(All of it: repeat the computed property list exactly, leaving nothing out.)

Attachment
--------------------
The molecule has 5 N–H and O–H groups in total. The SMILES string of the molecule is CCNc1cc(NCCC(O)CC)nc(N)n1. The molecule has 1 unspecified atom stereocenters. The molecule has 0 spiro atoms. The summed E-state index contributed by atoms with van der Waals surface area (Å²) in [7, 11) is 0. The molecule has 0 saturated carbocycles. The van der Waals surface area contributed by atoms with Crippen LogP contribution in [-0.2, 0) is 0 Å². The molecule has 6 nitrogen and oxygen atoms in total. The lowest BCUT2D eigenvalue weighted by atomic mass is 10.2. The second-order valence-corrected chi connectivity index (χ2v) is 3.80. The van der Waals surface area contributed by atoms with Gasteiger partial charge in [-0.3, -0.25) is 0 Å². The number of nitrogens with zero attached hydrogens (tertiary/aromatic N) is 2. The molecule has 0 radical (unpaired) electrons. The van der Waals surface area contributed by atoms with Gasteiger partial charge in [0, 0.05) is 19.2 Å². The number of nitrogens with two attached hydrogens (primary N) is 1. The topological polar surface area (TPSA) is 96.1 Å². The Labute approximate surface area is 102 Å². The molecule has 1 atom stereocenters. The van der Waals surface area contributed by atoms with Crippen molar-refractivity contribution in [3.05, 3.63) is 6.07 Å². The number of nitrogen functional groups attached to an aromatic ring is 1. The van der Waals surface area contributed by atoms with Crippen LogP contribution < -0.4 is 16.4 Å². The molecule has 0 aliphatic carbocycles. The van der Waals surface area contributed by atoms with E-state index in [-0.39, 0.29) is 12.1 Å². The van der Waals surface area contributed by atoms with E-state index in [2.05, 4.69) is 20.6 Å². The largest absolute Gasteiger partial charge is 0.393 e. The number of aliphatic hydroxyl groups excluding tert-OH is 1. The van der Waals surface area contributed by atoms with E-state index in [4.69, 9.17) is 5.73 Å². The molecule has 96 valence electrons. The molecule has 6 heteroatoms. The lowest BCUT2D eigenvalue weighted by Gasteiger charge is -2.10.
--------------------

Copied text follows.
The molecule has 5 N–H and O–H groups in total. The SMILES string of the molecule is CCNc1cc(NCCC(O)CC)nc(N)n1. The molecule has 1 unspecified atom stereocenters. The molecule has 0 spiro atoms. The summed E-state index contributed by atoms with van der Waals surface area (Å²) in [7, 11) is 0. The molecule has 0 saturated carbocycles. The van der Waals surface area contributed by atoms with Crippen LogP contribution in [-0.2, 0) is 0 Å². The molecule has 6 nitrogen and oxygen atoms in total. The lowest BCUT2D eigenvalue weighted by atomic mass is 10.2. The second-order valence-corrected chi connectivity index (χ2v) is 3.80. The van der Waals surface area contributed by atoms with Gasteiger partial charge in [-0.3, -0.25) is 0 Å². The number of nitrogens with zero attached hydrogens (tertiary/aromatic N) is 2. The molecule has 0 radical (unpaired) electrons. The van der Waals surface area contributed by atoms with Gasteiger partial charge in [0, 0.05) is 19.2 Å². The number of nitrogens with two attached hydrogens (primary N) is 1. The topological polar surface area (TPSA) is 96.1 Å². The Labute approximate surface area is 102 Å². The molecule has 1 atom stereocenters. The van der Waals surface area contributed by atoms with Crippen molar-refractivity contribution in [3.05, 3.63) is 6.07 Å². The number of nitrogen functional groups attached to an aromatic ring is 1. The van der Waals surface area contributed by atoms with Crippen LogP contribution < -0.4 is 16.4 Å². The molecule has 0 aliphatic carbocycles. The van der Waals surface area contributed by atoms with E-state index in [-0.39, 0.29) is 12.1 Å². The van der Waals surface area contributed by atoms with E-state index in [2.05, 4.69) is 20.6 Å². The largest absolute Gasteiger partial charge is 0.393 e. The number of aliphatic hydroxyl groups excluding tert-OH is 1. The van der Waals surface area contributed by atoms with E-state index in [4.69, 9.17) is 5.73 Å². The molecule has 96 valence electrons. The molecule has 6 heteroatoms. The lowest BCUT2D eigenvalue weighted by Gasteiger charge is -2.10.